The consistency with which he exercises his moral code will depend in part upon specific learning, in part upon the likelihood of direct retaliation, in part upon the remoteness of the issue from his own daily life, and, in large part, upon his desires and prejudices. Children learn at a relatively early age, through the example of their elders, to take many such inconsistencies and evidences of insincerity for granted, and to rationalize the inconsistencies in their own practices when they are called to account.
Integrated Process of Development:
The social, emotional and mental developments are highly correlated to one another. The development one aspect helps or includes the other aspects. In thinking and reasoning, emotional factors play important role in the person’s behaviour. Moral concepts include social and mental development. The process of child development in various dimensions goes side by side. Hence, the components of one aspect help or evolve the components of other aspects. The motor skills helps in social adjustment.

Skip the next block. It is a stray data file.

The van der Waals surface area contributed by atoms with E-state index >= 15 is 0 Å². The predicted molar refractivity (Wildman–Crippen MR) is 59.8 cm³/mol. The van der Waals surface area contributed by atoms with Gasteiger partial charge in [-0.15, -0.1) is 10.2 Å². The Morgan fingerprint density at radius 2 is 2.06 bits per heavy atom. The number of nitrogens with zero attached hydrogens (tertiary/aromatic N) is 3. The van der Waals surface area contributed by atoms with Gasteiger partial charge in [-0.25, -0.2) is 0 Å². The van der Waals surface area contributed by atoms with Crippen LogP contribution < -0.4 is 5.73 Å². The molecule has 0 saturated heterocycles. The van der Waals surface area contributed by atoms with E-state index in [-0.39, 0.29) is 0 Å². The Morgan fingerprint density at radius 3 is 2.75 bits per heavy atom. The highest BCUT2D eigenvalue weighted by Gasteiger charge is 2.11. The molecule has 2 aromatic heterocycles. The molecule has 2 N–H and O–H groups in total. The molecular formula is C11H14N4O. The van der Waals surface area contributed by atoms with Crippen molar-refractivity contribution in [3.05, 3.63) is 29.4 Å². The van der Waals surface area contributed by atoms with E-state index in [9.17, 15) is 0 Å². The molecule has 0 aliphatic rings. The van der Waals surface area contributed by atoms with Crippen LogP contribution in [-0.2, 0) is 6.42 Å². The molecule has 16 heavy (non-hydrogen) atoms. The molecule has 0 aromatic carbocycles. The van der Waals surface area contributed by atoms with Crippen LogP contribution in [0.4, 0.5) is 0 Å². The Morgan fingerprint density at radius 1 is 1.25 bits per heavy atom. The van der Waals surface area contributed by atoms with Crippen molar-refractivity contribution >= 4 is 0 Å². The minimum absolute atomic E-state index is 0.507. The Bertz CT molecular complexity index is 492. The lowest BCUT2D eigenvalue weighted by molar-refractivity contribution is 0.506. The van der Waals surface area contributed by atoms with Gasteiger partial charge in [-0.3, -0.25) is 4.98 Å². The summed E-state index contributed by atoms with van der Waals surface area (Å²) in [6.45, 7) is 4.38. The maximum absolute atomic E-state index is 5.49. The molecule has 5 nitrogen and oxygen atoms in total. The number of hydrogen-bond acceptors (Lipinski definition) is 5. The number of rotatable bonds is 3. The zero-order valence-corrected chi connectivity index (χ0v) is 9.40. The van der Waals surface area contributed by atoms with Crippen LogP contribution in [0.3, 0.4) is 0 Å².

Educational Implication of Mental Development:
The development of information and concepts it is likely that child’s knowledge or grasp will vary considerably in the case of different topics or areas of experience. Depending upon his past opportunities for learning he may be well informed and be able to reason effectively in connection with one topic and not in connection with one problem and quite logical in dealing with another. It is also true that when adults face a problem that is new or quite unfamiliar they will make errors and give inconsistent or illogical answers similar to those that may be offered by a child.